Environmental, social and governance (‘ESG’) factors are critical to investment decision making for young investors according to a new research study published today by Montfort Communications’ asset management practice in conjunction with Boring Money, the retail investment blog and website.
- 63% of 18-34 year olds said they would choose a new fund manager based on its approach to ESG compared to just 17% of the 55+ age group.
- Over three quarters (78%) of 18-34 year olds said that ESG considerations affect their investment choices compared to 67% among the 35-54 age group and less than a third (32%) of the 55+ demographic.
New generation of investors use different sources for ESG information:
- 18-34: Friends and family are the most important source (cited by 38%), followed by YouTube (37%), ahead of financial advisers on 36%. Twitter was cited by 23% of this group.
- 35-54: Investment platforms (39%), financial advisers (33%) and investment information sites such as Morningstar and Trustnet (31%) are the most important sources for this group.
- 55+: Just over a third (34%) said they did not need or get information on ESG. National newspapers (27%), financial advisers (28%) and investment platforms (26%) were cited as the most important sources by others. In contrast to younger demographics, only 7% relied on friends and family and 1% cited Twitter as a source.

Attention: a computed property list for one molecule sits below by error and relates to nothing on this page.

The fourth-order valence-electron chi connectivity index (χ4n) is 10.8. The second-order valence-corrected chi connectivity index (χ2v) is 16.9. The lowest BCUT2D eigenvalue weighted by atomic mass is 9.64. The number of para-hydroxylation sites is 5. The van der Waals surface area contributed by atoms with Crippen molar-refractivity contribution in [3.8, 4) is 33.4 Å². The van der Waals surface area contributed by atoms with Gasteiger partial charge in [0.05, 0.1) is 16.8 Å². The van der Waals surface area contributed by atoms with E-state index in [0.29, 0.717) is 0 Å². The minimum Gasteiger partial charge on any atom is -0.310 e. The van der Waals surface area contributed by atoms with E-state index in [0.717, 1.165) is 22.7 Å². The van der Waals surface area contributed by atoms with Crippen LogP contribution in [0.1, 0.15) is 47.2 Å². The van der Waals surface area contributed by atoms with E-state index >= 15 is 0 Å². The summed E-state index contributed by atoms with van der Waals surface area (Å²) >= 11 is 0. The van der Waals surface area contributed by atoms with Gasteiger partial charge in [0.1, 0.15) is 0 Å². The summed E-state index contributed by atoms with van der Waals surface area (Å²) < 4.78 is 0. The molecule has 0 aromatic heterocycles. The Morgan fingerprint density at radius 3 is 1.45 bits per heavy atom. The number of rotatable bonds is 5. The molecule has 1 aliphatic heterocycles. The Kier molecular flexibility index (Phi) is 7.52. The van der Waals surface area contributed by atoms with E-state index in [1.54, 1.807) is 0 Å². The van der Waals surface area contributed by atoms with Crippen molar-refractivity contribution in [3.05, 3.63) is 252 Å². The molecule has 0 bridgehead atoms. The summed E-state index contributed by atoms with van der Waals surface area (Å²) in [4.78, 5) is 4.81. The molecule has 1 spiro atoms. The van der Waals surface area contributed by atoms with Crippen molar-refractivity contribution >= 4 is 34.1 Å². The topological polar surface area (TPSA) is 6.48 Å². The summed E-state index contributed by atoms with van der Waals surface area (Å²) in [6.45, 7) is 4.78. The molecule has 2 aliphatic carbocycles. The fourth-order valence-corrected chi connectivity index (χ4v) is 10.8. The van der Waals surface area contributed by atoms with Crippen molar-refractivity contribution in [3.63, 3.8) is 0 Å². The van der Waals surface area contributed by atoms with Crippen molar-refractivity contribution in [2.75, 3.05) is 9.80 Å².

Women investors have stronger conviction in ESG than men:
- Over half of women (53%) said they would choose a new manager based on their approach to ESG versus only 37% of men.
- Women are also much more likely to consider ESG in their investment choices, with 69% saying all or part of their portfolio considered ESG issues, compared to 53% of men.
Nick Bastin, Senior Consultant at Montfort, said:
“This survey shows that ESG forms a critical part of the decision-making process for younger demographics. To reach them, asset managers need to go beyond traditional channels, but the reward for doing so is clear. These long term potential revenue streams represent a massive opportunity that asset managers ignore at their peril.”
Holly Mackay, Founder and CEO of Boring Money, said:
“Two of the key factors which will reshape the make-up of who holds the wealth in coming years are intergenerational transfers and the increase of older women acting as primary financial decision makers, through independent wealth, divorce or bereavement. Both younger people and women increasingly want to include ESG factors in their decisions. Those asset managers who not only embrace this but articulate and evidence it, will stand to gain from these structural shifts.”